Alhagie Mamut Ceesay and Ebou Jobe were kidnapped and killed n 2013 on the orders of the former president, Yahya Jammeh

Sergeant Omar Jallow, a former member of Jammeh’s death squad, the Jungulers, has revealed how the missing Gambian-Americans, Mamut Ceesay and Ebou Jobe, were kidnapped and summarily executed on the orders of former president Yahya Jammeh.

The sergeant, who had confessed his role in several extra-judicial killings during the brutal Jammeh rule, was testifying before the Truth, Reconciliation and Reparations Commission on Wednesday July 24.

He gave an harrowing account of the death of the two Gambian-Americans who were holidaying in the country in May 2013 when they went missing.

Sergeant Jallow, who had the alias Oya, told the Commission that Malick Manga invited him and other members of the Junguler squad to a meeting in Kololi.

He named Major Nuha Badjie, Captain Momodou Jarju alias Rambo, Lieutenant Mustapha Sanneh, Lieutenant Michael Jatta, WO2 Fansu Nyabally, WO2 Pa Sanneh, Staff Sergeant Amadou Badjie, Staff Sergeant Sulayman Sambou, Corporal Saikouba Jarju and Micheal Correa as the soldiers who were present at the meeting.

He disclosed that Major Nuha Badgie informed them of the ‘information’ they had about the Gambian-Americans’ plot to overthrow the Jammeh regime.

Major Nuha Badgie, he added, had also informed them of the surveillance operation that was being undertaken by Michael Correa at the hotel the two Gambian-Americans were staying.

Members of the feared death squad, the Jungulers. Photo Credit: Human Rights Watch

“Michael Correa was monitoring their ins and outs at the hotel and was giving us the information with regards to their movements.

“When they were leaving the hotel, Correa informed us and we mounted a checkpoint at the Petroleum House were we arrested the two (Mamut Ceesay and Ebou Jobe).

He disclosed that at the time of their arrests there were 5 people in the vehicle including three girls and that they were arrested around 3am.

Sergeant Jallow said they searched the hotel rooms of the two Gambian Americans for evidence but they couldn’t find anything incriminating.

“We saw a truck parked outside and searched it but we couldn’t find anything. We found in their possession some money in dollars and dalasi but I don’t know the amount. We gave the money to Nuha Badgie,” Sergeant Jallow told the Commission.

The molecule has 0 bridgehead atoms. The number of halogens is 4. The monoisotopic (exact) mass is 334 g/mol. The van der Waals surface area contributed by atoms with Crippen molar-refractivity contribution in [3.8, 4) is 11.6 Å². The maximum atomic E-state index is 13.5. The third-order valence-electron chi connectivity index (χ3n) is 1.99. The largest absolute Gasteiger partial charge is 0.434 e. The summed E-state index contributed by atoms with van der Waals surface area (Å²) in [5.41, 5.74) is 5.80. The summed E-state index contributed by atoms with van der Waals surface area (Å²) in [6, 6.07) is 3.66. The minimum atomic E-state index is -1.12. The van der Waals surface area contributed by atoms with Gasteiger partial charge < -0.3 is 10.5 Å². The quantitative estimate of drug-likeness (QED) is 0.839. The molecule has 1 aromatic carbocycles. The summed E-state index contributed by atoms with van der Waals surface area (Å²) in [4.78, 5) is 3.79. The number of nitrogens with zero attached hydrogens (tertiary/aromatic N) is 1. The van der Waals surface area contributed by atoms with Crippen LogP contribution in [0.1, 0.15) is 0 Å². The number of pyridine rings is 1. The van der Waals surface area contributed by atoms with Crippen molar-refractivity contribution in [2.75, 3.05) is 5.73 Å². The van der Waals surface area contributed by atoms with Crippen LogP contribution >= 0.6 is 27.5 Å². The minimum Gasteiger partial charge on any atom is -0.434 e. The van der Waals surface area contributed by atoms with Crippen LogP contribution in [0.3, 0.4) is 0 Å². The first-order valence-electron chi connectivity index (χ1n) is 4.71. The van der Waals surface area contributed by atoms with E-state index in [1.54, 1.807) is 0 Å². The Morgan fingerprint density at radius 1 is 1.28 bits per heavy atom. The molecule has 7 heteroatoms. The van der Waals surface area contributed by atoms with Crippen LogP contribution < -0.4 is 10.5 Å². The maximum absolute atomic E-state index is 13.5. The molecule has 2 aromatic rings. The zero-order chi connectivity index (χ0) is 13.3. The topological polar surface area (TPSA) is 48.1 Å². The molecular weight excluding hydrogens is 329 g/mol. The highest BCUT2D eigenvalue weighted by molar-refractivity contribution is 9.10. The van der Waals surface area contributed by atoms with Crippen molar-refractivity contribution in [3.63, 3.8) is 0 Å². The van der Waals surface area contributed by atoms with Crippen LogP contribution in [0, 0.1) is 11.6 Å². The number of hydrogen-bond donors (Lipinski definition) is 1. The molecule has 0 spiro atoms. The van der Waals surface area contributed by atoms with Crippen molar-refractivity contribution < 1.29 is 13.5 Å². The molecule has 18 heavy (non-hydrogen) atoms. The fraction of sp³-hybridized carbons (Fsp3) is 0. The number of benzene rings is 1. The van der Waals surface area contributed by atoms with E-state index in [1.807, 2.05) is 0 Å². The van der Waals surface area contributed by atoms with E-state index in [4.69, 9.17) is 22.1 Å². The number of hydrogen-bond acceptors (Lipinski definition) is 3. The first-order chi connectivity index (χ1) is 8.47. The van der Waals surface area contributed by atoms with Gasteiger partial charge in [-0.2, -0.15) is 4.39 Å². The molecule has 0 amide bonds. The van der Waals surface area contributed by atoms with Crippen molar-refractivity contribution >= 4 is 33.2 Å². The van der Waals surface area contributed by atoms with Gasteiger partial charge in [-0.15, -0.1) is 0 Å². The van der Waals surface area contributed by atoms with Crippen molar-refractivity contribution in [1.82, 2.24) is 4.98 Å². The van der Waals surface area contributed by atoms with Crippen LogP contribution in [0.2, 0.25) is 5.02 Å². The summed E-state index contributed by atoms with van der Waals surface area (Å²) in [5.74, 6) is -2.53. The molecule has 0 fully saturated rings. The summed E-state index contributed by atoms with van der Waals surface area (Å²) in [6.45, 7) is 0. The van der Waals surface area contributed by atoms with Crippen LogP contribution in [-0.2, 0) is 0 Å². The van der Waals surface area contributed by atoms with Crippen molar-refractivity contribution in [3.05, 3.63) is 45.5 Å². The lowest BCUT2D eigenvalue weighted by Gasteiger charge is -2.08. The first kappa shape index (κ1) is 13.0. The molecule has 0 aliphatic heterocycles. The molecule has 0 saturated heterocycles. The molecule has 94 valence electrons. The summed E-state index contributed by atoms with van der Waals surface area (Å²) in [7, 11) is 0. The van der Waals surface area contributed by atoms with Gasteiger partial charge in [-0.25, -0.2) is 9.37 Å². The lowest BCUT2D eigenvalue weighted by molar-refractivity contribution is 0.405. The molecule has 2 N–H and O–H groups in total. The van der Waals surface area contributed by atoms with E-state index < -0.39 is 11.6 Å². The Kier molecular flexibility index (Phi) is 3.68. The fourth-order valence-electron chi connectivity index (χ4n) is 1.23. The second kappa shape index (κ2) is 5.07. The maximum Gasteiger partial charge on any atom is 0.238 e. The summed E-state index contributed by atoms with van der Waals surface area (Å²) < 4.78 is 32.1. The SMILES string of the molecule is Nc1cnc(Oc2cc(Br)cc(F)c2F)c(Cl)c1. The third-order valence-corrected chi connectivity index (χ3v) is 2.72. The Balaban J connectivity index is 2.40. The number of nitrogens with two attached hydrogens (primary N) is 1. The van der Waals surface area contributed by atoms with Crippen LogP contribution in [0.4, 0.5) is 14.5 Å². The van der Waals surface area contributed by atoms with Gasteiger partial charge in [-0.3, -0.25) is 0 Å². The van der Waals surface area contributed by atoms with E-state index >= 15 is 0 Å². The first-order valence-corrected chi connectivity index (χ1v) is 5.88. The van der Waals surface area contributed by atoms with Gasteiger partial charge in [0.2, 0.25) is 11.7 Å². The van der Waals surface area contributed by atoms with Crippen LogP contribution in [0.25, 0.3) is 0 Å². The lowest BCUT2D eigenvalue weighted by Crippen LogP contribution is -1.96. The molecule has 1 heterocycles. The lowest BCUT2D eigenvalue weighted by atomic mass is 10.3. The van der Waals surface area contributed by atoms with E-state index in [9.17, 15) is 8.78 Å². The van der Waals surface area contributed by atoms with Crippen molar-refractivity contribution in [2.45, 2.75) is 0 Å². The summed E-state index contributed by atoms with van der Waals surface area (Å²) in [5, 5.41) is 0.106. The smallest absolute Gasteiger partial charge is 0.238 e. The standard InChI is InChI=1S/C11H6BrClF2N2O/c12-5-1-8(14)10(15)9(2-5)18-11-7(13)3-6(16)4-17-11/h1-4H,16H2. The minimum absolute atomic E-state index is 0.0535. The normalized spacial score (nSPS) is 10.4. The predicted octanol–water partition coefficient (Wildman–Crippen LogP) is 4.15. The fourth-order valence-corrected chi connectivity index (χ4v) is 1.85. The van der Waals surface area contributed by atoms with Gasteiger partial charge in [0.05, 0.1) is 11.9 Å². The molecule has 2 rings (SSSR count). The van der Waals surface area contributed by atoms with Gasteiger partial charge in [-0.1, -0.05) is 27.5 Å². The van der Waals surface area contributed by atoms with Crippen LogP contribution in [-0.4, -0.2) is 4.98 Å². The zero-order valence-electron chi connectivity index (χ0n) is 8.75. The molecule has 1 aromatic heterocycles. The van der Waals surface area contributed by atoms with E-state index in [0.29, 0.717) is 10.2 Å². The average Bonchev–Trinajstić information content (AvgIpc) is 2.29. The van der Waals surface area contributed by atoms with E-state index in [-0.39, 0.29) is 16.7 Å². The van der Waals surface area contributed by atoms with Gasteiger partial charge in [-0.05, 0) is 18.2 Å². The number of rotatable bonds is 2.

He said the men confessed under torture that the purpose of their visit to The Gambia was “to overthrow the president” and that they had a shipment of weapons and ammunition that they were waiting to arrive.

He added that the men said the truck was to be used to transport the weapons that they would hide in bags of hays.

Sergeant Jallow said after the “confession” under torture, they informed General Sulayman Badgie about the “information” they had gleaned from the two Gambian-Americans.

The information, according to Sergeant Jallow, was conveyed to President Jammeh who ordered for the two men to be taken to his home village of Kanilai.

“We put them into the vehicle and took the two (Mamut Ceesay and Ebou Jobe) to Kanilai,” he said.

“Nuha Badgie, Momodou Jarju, Michael Jatta and Mustapha Sanneh took the two inside Jammeh’s house.

” After about 30 minutes, Nuha Badgie came out and told us that Jammeh had given an instruction that we kill the two and chop them into pieces.

“We put them in the vehicle and drove to Jammeh’s garden in a convoy. It’s behind Kanilai. Solo Bojang was part of the operation.

“I brought shovel and pick axe and I was part of the diggers. We dug only one ditch.

“We covered their heads with plastic bags and suffocated them … and because Jammeh had given orders that we cut them into pieces, Malick Manga and Fansu Nyabally cut of the heads of Ebou and Mamut. After completing the digging, we buried them in the ditch and returned to Kanilai.

Alhagie Mamut Ceesay and his childhood friend, Ebou Jobe, were naturalised U.S citizens who traveled to Banjul in May 2013 to start a cashew business. They went missing in June 2013 after they were kidnapped and held incommunicado on the orders of former president Yahya Jammeh. The Jammeh regime had denied any knowledge of their whereabouts.

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